What happened to Brut when they hit high Interaction Rate numbers?

“We definitely noticed that our views — our main metric of success — started to out-perform,” Guillaume says.

“Suddenly we were overtaking the competition — Business Insider, Mic, Mashable, and all the French media we competed against. We realized through CrowdTangle that we were doing even better than expected.”

“The next thing we noticed is that the best way to recruit people [to our page] was not views. High engagement meant high page growth,” Luc says.

“Interaction Rate made us focus on our core business, which wasn’t video views, but starting convo,” Guillaume says. “Editorially we focused more on these high Interaction Rate stories. The real value is engagement.”

“Now Engagement is even more important a metric for us than views,” Guillaume says.

The “Aha Moment”

“In late 2017, we experimented with a feature story on French politician Simone Veil and the Interaction Rate was through the roof,” Luc says. “We tested this feature story format again and again, specifically around engagement. And it became one of our strongest formats.”

“We started to develop the series after this, and each time it worked. Now we have a journalist who only does these ‘Une Vie’ (‘a life’) features and it is one of our best performing areas, often breaching the 1 million mark in video views,” Luc adds.

Brut launched new pages in the U.S., UK and India using this strategy

Brut’s success with their French page led to a global rollout across three other countries a year after they had launched. Their CrowdTangle strategy has led to huge organic page growth, and they continue to outperform most other digital publishers in the space when it comes to Interaction Rate.

“Since January 1st our American page has grown from around 220k followers to around 650k,” Guillaume says. “We were able to go from 30 million monthly views to 110 monthly views in just over a month in the U.S. We credit our CrowdTangle strategy.”


Brut and the evolving Facebook News Feed

Because Brut has put a premium on engagement, Guillaume says he feels like they’re well equipped to navigate Facebook’s recent News Feed changes, which emphasize meaningful interactions.

“For us, the News Feed change has been an opportunity. We are thriving because of the change. With the exact same pages we had before, we’re just growing, growing, growing,” Guillaume says.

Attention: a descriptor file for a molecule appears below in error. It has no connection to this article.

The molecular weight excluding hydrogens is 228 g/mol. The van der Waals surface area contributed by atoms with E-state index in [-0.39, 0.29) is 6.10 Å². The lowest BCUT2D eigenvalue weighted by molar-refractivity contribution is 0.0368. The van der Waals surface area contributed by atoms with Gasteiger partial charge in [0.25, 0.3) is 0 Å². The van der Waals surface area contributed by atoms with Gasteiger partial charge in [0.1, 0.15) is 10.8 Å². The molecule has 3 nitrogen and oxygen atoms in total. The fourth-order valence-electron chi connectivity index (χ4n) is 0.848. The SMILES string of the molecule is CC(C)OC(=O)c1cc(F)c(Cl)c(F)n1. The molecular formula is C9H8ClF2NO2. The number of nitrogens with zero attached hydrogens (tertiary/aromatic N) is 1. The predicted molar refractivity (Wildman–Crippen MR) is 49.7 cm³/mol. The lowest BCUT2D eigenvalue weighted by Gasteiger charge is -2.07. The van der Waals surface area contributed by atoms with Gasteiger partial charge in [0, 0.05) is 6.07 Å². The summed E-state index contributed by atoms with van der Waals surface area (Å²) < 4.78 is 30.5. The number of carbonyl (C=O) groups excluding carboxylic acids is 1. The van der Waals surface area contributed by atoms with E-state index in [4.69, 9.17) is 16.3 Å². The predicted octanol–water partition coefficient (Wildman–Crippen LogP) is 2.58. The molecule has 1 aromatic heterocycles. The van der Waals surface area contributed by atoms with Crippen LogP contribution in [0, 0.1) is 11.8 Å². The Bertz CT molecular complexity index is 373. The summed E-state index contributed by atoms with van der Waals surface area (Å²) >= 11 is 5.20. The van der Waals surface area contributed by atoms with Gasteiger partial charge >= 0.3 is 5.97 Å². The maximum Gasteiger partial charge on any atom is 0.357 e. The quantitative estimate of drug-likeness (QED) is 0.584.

“You cannot create engagement if it’s not meaningful.”


“The best thing I’ve learned at Brut a year in is that the best recipe for engagement is intelligent content. if you have smart content, you win. People interact with good, smart content. We see almost 90% of our reach is coming from friends sharing content with each other.”

“We will continue to use Interaction Rate to make sure we are building content that engages,” Guillaume says. “We were focused on interaction rate before the change, which we believe has us helped us weather the changes early on and continue to grow our views and interactions even after the change.”

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Inside the Local News Subscriptions Accelerator: Recap from the NYC Kickoff

By Dorrine Mendoza, News Partnerships

On March 28th and 29th, Facebook New York hosted 42 executives from 14 metro news publishers for the start of the The Facebook Journalism Project: Local News Subscriptions Accelerator, a pilot program, which includes hands-on workshops, a grantmaking program organized by The Lenfest Institute for Journalism, and regular reports authored by The Lenfest Institute and The Facebook Journalism Project.

Over the course of three months, the Accelerator will focus on helping metro newspapers take their digital subscription business to a new level.

Working with program coaches, publishers will then design individual projects that tackle their unique business needs. Grant funding will empower each publisher to implement solutions that help elevate their digital subscription business. We’ll be sharing learnings and case studies from the accelerator as they happen and publishers start putting their strategies into action.



Spotlight on Local News: NCAA Basketball Tournament

By Rebecca Rosenblat, News Partnerships

Local news publishers across the country use Facebook to deepen their relationships with readers by sharing the stories that matter most to their community. This month, we highlight how local outlets have covered the men’s and women’s NCAA tournament so far, including a variety of unique Live coverage and inspiring videos.